First of all, welcome new series sponsor…. Monster Energy! Monster brings with it some new fans, some new ideas, and some news things that will be hard to say. Say it with me, “Monster Energy NASCAR Cup Series” which differentiates it from the Monster Energy Cup which is the series name for the popular Supercross series. I know, it’s going to be rough getting through, but let’s just abbreviate it, MEN Cup Series. Wait, scratch that. That sounds like an athletic supporter! So I will call it the Cup Series, as I always have.

Lets look at the safety changes next. These are just all around good ideas. Roof Hatch will be mandatory on all cars at Daytona and Talladega for the Cup Series and Xfinty Series cars. Why? It gives all drivers another option for egress, very quickly. It will also be optional at all other venues. It makes sense. If it is easier to get out and quicker in case of fire or other danger, why not have it available? It has also been mandated that Energy Absorbing Material must be used to reinforce the toe box, leg area, to help prevent injuries like those sustained by Kyle Busch. This is mandatory at Daytona and Talladega. NASCAR has also raised the minimum weight for cars by 20 pounds to encourage this at ALL venues. Again, it’s a great idea and could save a driver. Why wouldn’t you do it?

Now on to the fun, the competition changes. Of course, there may be more coming, so watch for the next article, but this is just an overview of what’s known right now…

Restrictor Plates! The fun, the fun, the fun. Yes, everyone knew it would be happening because it seems we can’t keep the same plate for long. So what are we gonna do with it? Make it smaller. Yes, we are gonna starve these motors a little more, choke them down and take away power. This means throttle response will be worse. You hit the throttle and… wait for it…. wait for it… wait for it… Now go! If you get out of the throttle anywhere, you are losing positions, fast! That’s gonna make the cars slower at Daytona and Talladega, right?

NO! The Restrictor plate is essentially a balance to our next change, the rear spoiler. Yes, we have tried to mess with it, we have tried high downforce and low downforce packages. NASCAR  Cup series was at 3.5 inches, well, we tried 2.5 inches and everyone loved it! So we are going to a 2.5 inch spoiler, right? No. No we aren’t. Anything worth doing is worth overdoing, so we are cutting that sucker down to 2.35 inches. Put your thumbs together, side by side… That’s the height of your spoiler now.

Cutting the spoiler down will have a few results. First thing, faster! That’s why we closed up the plates. Faster is great on the straights, but that means a lot less downforce for corners. Less downforce on the rear means you will have to reduce the downforce up front or you will get a perpetually loose car. That means the rear end is going to want to come around faster when you turn the wheel, which means the teams will be working even harder on side force. The air pressure along the side of the car will help keep it headed in the right direction when you turn the wheel. That means if you like the drinking game, side force is your key phrase every week. All of this, puts more on the driver and that creates better racing, so… I’m kind of excited. It will benefit some and hurt others.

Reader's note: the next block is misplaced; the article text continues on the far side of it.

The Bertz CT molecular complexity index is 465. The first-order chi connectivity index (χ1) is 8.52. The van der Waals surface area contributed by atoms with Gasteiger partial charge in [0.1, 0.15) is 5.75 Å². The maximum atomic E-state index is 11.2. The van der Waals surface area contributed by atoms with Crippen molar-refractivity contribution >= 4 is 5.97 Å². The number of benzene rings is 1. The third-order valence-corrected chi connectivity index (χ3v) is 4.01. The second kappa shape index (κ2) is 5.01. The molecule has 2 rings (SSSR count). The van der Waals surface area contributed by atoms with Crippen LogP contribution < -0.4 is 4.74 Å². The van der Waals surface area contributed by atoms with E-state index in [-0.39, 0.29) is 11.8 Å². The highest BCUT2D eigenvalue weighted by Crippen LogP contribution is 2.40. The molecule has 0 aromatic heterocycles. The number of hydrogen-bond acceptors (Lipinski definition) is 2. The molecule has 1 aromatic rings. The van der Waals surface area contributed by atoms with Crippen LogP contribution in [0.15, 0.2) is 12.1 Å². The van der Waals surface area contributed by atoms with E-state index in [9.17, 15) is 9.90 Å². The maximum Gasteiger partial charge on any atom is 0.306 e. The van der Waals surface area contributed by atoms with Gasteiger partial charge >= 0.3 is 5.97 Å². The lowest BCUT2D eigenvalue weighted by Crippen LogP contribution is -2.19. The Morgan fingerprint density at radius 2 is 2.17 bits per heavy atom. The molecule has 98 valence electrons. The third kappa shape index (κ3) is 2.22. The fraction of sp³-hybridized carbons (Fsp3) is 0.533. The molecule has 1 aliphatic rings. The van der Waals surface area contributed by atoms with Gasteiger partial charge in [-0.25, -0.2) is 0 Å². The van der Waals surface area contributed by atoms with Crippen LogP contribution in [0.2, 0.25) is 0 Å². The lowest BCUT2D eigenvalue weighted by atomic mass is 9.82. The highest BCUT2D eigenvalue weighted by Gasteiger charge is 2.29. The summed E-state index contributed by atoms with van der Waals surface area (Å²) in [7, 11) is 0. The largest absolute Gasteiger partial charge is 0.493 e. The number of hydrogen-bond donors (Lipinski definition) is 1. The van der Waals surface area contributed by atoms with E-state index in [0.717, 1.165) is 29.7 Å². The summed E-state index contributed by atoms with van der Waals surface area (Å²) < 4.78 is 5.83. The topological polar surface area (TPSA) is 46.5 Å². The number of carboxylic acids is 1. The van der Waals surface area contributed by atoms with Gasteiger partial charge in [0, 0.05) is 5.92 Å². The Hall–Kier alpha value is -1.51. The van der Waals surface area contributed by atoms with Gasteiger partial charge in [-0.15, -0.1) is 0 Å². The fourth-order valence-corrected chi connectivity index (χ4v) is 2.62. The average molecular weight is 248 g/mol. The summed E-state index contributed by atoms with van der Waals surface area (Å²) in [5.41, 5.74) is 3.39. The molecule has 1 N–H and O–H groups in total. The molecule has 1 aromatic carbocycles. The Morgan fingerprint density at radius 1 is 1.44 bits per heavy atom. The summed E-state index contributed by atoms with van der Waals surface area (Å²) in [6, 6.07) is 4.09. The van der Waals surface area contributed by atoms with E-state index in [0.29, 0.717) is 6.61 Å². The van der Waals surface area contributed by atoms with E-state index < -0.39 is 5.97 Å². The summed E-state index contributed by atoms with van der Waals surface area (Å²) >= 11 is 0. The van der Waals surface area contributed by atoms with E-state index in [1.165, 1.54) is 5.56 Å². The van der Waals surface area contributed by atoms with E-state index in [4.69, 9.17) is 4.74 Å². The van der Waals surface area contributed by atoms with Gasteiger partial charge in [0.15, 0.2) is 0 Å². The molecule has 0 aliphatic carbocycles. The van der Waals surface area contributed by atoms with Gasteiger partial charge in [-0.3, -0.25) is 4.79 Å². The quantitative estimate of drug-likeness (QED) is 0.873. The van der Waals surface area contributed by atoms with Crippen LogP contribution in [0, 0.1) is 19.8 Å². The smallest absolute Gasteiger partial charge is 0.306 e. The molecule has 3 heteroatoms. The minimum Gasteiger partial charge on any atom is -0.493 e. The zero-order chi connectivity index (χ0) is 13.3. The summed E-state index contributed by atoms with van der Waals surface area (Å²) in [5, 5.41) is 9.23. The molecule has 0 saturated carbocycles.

“Tires Cole, tires. Tires is what wins races.” This year, we are going to notice a small adjustment in tire allotment for the Cup Series. For ease, I am starting with the last race, Homestead-Miami. The Finale. Teams will have 2 fewer sets of tires for the weekend. Daytona 500, Phoenix, Auto Club Speedway, Martinsville, Bristol, Kansas, Kentucky, and Chicagoland teams will be issued one less set for the weekend. That’s going to put some strategy back into these races. You can’t stop everytime and take 4 tires if you get a caution heavy race.

There’s a few events that will receive one additional set; Daytona (summer night),  Talladega, Sonoma, New Hampshire, Watkins Glen, and Darlington. Darlington you could give them 40 sets for the weekend and they would still want more, so that just makes sense. Sonoma, Watkins Glen…. They don’t use their allotment of tires and try to only pit twice so that doesn’t matter a whole lot. The only track it might really help at is New Hampshire. Other than that, it’s an extra set to practice on.

We do have one last tire rule, it’s going to make things… INTERESTING. Cup Series must start on the same tires they qualified on. Not a big deal, right? Well, it could be. If you make it to the third session of qualifying, you may have as many as six additional laps on your tires compared to someone who did not make the final round. You may have upwards of 12 more laps on your tires than those who didn’t make the second session. Provided qualifying stays the same… Let’s say you make the final round but had to go out twice in the first round, twice in the second round, once in the third. 3 laps each time, that’s 15 laps. You qualify 10th or 12th, now the guy in 13th may have gone out once in the first, once in the second, he has 9 laps less on his tires. This means his tires may be as much as a second faster than your’s. So you will need to play strategy to get your best possible start. Qualifying 13-15 may be better than qualifying 10-12. This can make the opening laps a lot more fun.

This is all that is known for sure right now. Monday at 6pm NASCAR will have an announcement live on The NASCAR app. It is quite possible that they may be announcing a new qualifying format and/or a new points format. They may award points in qualifying or they may award points at multiple times during a race like IMSA does for their Endurance Cup in the WeatherTech SportsCar Championship. There may be other changes, maybe even… MONSTER changes! Ha! See what I did there? Yeah, lame, but it’s a free article. I will await the changes before I get too deep into them, because I don’t want to get people excited or upset about what may or may not happen.

See you from the box!